“Many older smokers may live another 10 to 20 years or more, during which the impact may manifest…” says a report by the MRC’s Burden of Disease Research Unit’s executive director, Dr Debbie Bradshaw.

And remember, the longer you have been smoking, the higher disease burden you carry.

What does the damage?
Yes, cigarettes do have filters, but they do not remove enough tar to make the product less dangerous. Plus there are those taste-improving chemicals added to tobacco that up the risk of cancer.

If you still cannot resist the pull of nicotine best you know just what it is you are dragging on:

  • Ammonia: most people prefer to use ammonia for things such as cleaning windows and toilet bowls. By adding ammonia to cigarettes, nicotine in its vapour form can be absorbed through your lungs more quickly. This, in turn, means your brain can get a higher dose of nicotine with each puff.
  • Cadmium: in industrial and consumer products cadmium is used for batteries, pigments, metal coatings, and plastics. Cadmium damages the lungs, can cause kidney disease, and may irritate the digestive tract.
  • Benzene: a naturally occurring substance produced by volcanoes and forest fires and present in many plants and animals. But benzene is also a major industrial chemical made from coal and oil. Benzene is used to make other chemicals, as well as some types of plastics, detergents, and pesticides. It is also a component of gasoline and is linked to leukaemia.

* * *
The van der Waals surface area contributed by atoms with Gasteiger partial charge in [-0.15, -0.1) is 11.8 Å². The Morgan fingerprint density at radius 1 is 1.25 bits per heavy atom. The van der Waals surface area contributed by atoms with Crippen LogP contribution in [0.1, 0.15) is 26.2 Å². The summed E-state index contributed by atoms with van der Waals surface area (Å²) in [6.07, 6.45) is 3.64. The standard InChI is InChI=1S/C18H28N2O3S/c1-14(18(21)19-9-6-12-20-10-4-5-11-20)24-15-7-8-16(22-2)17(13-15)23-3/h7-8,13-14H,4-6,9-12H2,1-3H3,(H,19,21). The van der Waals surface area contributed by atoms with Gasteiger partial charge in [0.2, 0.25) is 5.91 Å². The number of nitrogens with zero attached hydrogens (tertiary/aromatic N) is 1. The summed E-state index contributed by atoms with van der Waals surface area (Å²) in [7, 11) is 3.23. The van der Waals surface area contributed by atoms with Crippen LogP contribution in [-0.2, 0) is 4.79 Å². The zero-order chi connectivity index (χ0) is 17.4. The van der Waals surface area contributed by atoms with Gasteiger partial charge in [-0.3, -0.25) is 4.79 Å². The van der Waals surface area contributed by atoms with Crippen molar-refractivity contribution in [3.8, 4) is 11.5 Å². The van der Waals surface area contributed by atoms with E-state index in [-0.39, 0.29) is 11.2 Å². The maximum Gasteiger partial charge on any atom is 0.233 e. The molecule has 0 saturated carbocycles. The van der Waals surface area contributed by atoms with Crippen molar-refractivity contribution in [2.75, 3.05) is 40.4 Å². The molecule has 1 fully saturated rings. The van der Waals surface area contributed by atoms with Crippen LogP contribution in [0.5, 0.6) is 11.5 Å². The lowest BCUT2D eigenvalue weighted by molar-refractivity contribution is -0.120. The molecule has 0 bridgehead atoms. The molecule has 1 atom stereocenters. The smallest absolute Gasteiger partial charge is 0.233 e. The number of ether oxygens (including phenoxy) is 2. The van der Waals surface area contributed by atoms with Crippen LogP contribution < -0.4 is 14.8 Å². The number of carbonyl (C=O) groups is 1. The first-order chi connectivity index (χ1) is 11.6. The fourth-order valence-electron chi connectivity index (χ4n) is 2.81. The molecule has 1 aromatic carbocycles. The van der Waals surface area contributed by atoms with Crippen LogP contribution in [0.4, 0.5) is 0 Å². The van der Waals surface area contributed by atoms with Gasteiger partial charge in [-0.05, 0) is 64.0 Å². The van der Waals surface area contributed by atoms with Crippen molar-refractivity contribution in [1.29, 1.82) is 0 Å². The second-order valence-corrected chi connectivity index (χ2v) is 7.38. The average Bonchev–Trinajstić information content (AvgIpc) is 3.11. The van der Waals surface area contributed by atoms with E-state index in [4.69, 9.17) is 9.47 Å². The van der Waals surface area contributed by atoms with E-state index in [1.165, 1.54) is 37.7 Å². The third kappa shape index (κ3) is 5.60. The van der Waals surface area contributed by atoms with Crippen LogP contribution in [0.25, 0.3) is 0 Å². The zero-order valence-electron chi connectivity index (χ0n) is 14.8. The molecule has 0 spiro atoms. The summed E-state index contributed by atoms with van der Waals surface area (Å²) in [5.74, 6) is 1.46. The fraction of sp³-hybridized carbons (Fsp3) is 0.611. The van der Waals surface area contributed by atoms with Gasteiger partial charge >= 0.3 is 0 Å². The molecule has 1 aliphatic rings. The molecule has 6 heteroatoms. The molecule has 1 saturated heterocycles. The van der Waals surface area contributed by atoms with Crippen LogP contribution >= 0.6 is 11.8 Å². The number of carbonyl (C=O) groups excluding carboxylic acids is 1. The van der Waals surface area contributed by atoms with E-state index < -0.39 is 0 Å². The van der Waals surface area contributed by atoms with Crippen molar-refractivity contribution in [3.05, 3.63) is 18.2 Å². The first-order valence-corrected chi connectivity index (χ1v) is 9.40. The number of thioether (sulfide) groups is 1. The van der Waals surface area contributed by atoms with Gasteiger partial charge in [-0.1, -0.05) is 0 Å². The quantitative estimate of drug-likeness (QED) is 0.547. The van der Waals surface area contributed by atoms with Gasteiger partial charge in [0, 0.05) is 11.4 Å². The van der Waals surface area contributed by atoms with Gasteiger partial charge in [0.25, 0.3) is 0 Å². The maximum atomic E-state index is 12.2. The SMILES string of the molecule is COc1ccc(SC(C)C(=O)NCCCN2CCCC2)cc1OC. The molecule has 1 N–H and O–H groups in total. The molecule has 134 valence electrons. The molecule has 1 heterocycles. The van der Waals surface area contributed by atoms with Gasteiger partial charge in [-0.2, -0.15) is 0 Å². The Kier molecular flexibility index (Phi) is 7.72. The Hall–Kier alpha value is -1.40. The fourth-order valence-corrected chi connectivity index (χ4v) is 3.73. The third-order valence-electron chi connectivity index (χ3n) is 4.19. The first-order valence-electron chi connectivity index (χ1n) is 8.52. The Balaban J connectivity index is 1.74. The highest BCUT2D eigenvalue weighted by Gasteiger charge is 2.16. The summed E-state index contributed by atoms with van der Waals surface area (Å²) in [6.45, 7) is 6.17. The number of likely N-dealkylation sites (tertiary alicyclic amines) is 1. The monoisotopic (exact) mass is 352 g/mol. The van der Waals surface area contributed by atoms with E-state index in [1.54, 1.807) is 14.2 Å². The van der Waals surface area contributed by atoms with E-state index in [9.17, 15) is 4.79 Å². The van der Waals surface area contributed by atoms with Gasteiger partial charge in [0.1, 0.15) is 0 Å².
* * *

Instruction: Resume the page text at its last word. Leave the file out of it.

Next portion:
• Formaldehyde: used as glue in wood products and as a preservative in some paints. It can cause watery eyes, burning sensations in the eyes, nose and throat, nausea, coughing, chest tightness, wheezing, skin rashes, and allergic reactions.
  • Nickel: a hard, silvery-white metal. Causes increased susceptibility to lung infections, chronic bronchitis and reduced lung function.
  • Lead: used in ammunition, roofing, gasoline, paints and ceramic products and caulking. Lead can affect almost every organ and system in your body. The most sensitive is the central nervous system, particularly in children. Lead also damages kidneys and the immune system. Exposure to lead is more dangerous for young and unborn children. Harmful effects include premature births, smaller babies, decreased mental ability in the infant, learning difficulties, and reduced growth in young children.
  • Acetone: present in vehicle exhaust, tobacco smoke, and landfill sites. Breathing moderate-to-high levels of acetone for short periods of time can cause nose, throat, lung, and eye irritation; headaches; light-headedness; confusion; increased pulse rate; effects on blood; nausea; vomiting; unconsciousness and possibly coma; and shortening of the menstrual cycle in women.
  • Pyridine: made from crude coal tar or from other chemicals and is used to dissolve other substances. Headaches, giddiness, a desire to sleep, quickening of the pulse, and rapid breathing have been witnessed in people who have breathed in pyridine.

Many of these chemicals were added to make the smoker better able to tolerate toxic amounts of cigarette smoke. And remember: the bottom line is they were added with the intention of keeping one wanting more.

Desperate to quit, but don’t know where to start?


(Robyn von Geusau, Health24, updated July 2012)

Read more:

Ways to quit smoking